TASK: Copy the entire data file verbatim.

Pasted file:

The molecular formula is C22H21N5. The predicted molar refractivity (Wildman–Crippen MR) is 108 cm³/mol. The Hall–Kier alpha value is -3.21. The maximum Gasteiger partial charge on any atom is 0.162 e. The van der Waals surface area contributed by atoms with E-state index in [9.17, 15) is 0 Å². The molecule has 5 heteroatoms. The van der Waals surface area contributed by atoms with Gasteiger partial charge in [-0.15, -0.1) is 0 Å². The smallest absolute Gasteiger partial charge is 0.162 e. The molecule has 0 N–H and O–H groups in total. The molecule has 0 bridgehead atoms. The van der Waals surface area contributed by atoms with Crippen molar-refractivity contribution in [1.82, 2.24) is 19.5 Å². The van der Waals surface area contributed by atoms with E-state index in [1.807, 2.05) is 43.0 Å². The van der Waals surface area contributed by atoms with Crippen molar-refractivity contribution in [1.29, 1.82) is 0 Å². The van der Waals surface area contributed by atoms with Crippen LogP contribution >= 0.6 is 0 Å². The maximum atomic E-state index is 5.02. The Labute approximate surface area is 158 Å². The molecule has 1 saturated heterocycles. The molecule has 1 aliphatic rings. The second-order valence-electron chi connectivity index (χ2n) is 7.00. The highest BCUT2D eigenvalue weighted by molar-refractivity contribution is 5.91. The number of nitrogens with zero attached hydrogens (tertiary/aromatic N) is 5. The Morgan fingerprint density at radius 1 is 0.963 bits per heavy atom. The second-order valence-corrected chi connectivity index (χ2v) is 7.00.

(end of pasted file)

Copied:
The molecular formula is C22H21N5. The predicted molar refractivity (Wildman–Crippen MR) is 108 cm³/mol. The Hall–Kier alpha value is -3.21. The maximum Gasteiger partial charge on any atom is 0.162 e. The van der Waals surface area contributed by atoms with E-state index in [9.17, 15) is 0 Å². The molecule has 5 heteroatoms. The van der Waals surface area contributed by atoms with Gasteiger partial charge in [-0.15, -0.1) is 0 Å². The smallest absolute Gasteiger partial charge is 0.162 e. The molecule has 0 N–H and O–H groups in total. The molecule has 0 bridgehead atoms. The van der Waals surface area contributed by atoms with Crippen molar-refractivity contribution in [1.82, 2.24) is 19.5 Å². The van der Waals surface area contributed by atoms with E-state index in [1.807, 2.05) is 43.0 Å². The van der Waals surface area contributed by atoms with Crippen molar-refractivity contribution in [1.29, 1.82) is 0 Å². The van der Waals surface area contributed by atoms with Crippen LogP contribution >= 0.6 is 0 Å². The maximum atomic E-state index is 5.02. The Labute approximate surface area is 158 Å². The molecule has 1 saturated heterocycles. The molecule has 1 aliphatic rings. The second-order valence-electron chi connectivity index (χ2n) is 7.00. The highest BCUT2D eigenvalue weighted by molar-refractivity contribution is 5.91. The number of nitrogens with zero attached hydrogens (tertiary/aromatic N) is 5. The Morgan fingerprint density at radius 1 is 0.963 bits per heavy atom. The second-order valence-corrected chi connectivity index (χ2v) is 7.00.